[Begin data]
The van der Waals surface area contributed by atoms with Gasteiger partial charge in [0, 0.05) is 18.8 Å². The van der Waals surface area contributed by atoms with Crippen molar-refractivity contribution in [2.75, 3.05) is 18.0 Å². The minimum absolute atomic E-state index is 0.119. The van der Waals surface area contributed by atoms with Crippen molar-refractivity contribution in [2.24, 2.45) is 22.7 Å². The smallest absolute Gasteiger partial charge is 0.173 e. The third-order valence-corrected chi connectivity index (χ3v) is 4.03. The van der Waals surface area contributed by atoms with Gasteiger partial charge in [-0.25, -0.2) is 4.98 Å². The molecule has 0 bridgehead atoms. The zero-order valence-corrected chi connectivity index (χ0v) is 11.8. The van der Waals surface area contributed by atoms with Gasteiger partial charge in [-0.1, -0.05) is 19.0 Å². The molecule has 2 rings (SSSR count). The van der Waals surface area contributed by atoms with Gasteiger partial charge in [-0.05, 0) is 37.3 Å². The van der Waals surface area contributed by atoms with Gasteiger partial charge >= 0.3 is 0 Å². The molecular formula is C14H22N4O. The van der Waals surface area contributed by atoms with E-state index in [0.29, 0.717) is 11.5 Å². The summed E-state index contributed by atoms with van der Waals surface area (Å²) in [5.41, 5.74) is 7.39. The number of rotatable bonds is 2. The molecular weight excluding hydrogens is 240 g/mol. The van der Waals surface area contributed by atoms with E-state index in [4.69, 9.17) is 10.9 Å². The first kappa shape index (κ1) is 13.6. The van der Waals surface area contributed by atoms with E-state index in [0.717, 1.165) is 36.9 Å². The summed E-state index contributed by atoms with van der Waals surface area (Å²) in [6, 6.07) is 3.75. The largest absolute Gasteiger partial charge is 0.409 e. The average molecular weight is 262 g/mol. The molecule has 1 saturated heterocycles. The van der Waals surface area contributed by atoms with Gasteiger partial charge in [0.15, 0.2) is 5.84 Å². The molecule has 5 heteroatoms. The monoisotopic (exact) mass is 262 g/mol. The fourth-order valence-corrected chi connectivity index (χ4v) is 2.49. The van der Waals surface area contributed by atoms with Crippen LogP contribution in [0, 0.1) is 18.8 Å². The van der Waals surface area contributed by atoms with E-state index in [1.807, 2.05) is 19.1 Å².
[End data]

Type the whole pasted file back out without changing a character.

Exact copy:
The van der Waals surface area contributed by atoms with Gasteiger partial charge in [0, 0.05) is 18.8 Å². The van der Waals surface area contributed by atoms with Crippen molar-refractivity contribution in [2.75, 3.05) is 18.0 Å². The minimum absolute atomic E-state index is 0.119. The van der Waals surface area contributed by atoms with Crippen molar-refractivity contribution in [2.24, 2.45) is 22.7 Å². The smallest absolute Gasteiger partial charge is 0.173 e. The third-order valence-corrected chi connectivity index (χ3v) is 4.03. The van der Waals surface area contributed by atoms with Gasteiger partial charge in [-0.25, -0.2) is 4.98 Å². The molecule has 0 bridgehead atoms. The zero-order valence-corrected chi connectivity index (χ0v) is 11.8. The van der Waals surface area contributed by atoms with Gasteiger partial charge in [-0.1, -0.05) is 19.0 Å². The molecule has 2 rings (SSSR count). The van der Waals surface area contributed by atoms with Gasteiger partial charge in [-0.05, 0) is 37.3 Å². The van der Waals surface area contributed by atoms with Gasteiger partial charge >= 0.3 is 0 Å². The molecular formula is C14H22N4O. The van der Waals surface area contributed by atoms with E-state index in [0.29, 0.717) is 11.5 Å². The summed E-state index contributed by atoms with van der Waals surface area (Å²) in [5.41, 5.74) is 7.39. The number of rotatable bonds is 2. The molecular weight excluding hydrogens is 240 g/mol. The van der Waals surface area contributed by atoms with E-state index in [4.69, 9.17) is 10.9 Å². The first kappa shape index (κ1) is 13.6. The van der Waals surface area contributed by atoms with E-state index in [0.717, 1.165) is 36.9 Å². The summed E-state index contributed by atoms with van der Waals surface area (Å²) in [6, 6.07) is 3.75. The largest absolute Gasteiger partial charge is 0.409 e. The average molecular weight is 262 g/mol. The molecule has 1 saturated heterocycles. The van der Waals surface area contributed by atoms with Gasteiger partial charge in [0.15, 0.2) is 5.84 Å². The molecule has 5 heteroatoms. The monoisotopic (exact) mass is 262 g/mol. The fourth-order valence-corrected chi connectivity index (χ4v) is 2.49. The van der Waals surface area contributed by atoms with Crippen LogP contribution in [0, 0.1) is 18.8 Å². The van der Waals surface area contributed by atoms with E-state index in [1.807, 2.05) is 19.1 Å².